March Madness

By Steve Cooper

Perhaps the most interesting thing about watching the March Madness tournament is viewing how the different coaches choose to lead their programs. Over the years, nobody has done it better than legendary UCLA basketball coach John Wooden, who reached the Final Four 12 times and turned those appearances into 10 championships. Wouldn’t it be great if you could translate the leadership success demonstrated on the court to your business? You can!

Coach Wooden motivated from the inside out. He would often say you need talent to win, but what made him a great leader was his ability to get those talented individuals around him to execute. Coach Wooden loved to share his knowledge and created the “Pyramid of Success,” which highlights 15 key points to achieve success. It’s his definition of success, however, that makes him stand apart. Success isn’t about winning, it’s “peace of mind which is a direct result in knowing you’ve made the effort to become the best of which you are capable.”

This is how Coach Wooden disciple and head coach of the UCLA women’s gymnastics team, Valorie Kondos Field, began her path to leadership. Valorie, or “Miss Val,” is one of only two active coaches in the UCLA Athletic Hall of Fame; was recently named the Pac-12 Coach of the Century; in 2018 she led her Bruin squad to their 7th National Championship under her guidance; and just last week she was named Pac-12 Coach of the Year—again. And… she’s never done gymnastics in her life! In fact, she’s never played competitive sports! Miss Val was a professional ballerina.

This is all to say, leadership can be taught even for those who lack industry experience. As the co-author of Miss Val’s book, “Life is Short, Don’t Wait to Dance” the following are the lessons that have been passed down from Coach Wooden and filtered through Miss Val to you.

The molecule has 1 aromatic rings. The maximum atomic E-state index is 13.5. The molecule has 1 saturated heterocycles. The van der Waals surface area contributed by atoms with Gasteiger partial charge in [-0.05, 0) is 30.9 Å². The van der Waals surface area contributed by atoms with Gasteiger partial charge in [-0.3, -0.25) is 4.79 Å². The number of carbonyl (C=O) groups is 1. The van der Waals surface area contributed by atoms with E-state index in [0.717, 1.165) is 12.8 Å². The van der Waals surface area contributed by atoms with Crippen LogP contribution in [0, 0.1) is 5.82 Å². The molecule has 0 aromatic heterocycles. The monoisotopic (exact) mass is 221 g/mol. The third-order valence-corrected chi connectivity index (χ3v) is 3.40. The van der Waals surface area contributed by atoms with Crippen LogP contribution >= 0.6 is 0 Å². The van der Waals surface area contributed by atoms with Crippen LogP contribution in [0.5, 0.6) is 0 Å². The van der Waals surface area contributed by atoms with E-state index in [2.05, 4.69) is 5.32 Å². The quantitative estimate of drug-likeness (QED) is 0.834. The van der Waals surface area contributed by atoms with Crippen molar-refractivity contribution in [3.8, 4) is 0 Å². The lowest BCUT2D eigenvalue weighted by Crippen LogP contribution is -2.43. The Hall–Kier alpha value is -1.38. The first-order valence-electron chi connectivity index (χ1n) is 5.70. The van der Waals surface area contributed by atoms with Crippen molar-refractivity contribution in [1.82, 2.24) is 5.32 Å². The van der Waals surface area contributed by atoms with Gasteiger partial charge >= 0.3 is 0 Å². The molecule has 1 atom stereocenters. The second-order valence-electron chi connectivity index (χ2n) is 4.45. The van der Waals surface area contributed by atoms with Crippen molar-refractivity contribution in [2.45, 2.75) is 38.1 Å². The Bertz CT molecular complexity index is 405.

1. It All Matters. Everything you do matters. This, of course, includes what you say, but more importantly what you don’t say. In her book, Miss Val recalls in the late 1990s how one of her best competitors always showed up ready to compete. She was a rock. Miss Val says she would let the competent athlete do her thing and spend her time helping those who needed the pep talk. During the athlete’s sophomore season, she approached Miss Val and asked why she didn’t receive any attention during the competitions. The athlete then shared how that lack of attention hurt her feelings. Miss Val was shocked! Didn’t the athlete know she wasn’t receiving attention because she was so great? No. Why would she? Miss Val had never expressed that confidence to her. What you don’t say to those around you can have just as much of an impact—if not more—than what you do say.
  1. Cultivate Integrity. You don’t have to be a super star to have integrity. Having integrity is practicing what you preach—all the time! This is how you create a positive and effective culture within an organization. That means being a champion and doing the right thing even when no one is watching. This is a choice you get to make and it’s one you can exemplify to those around you. In business, Steve Jobs famously maintained the integrity of the Apple design even in places that weren’t meant to be seen. To this day Apple puts as much thought into designing the internals of a gadget as they do the externals. When you lead with integrity it makes the process and decision-making that much easier because you understand your intention and always have a firm foundation under you.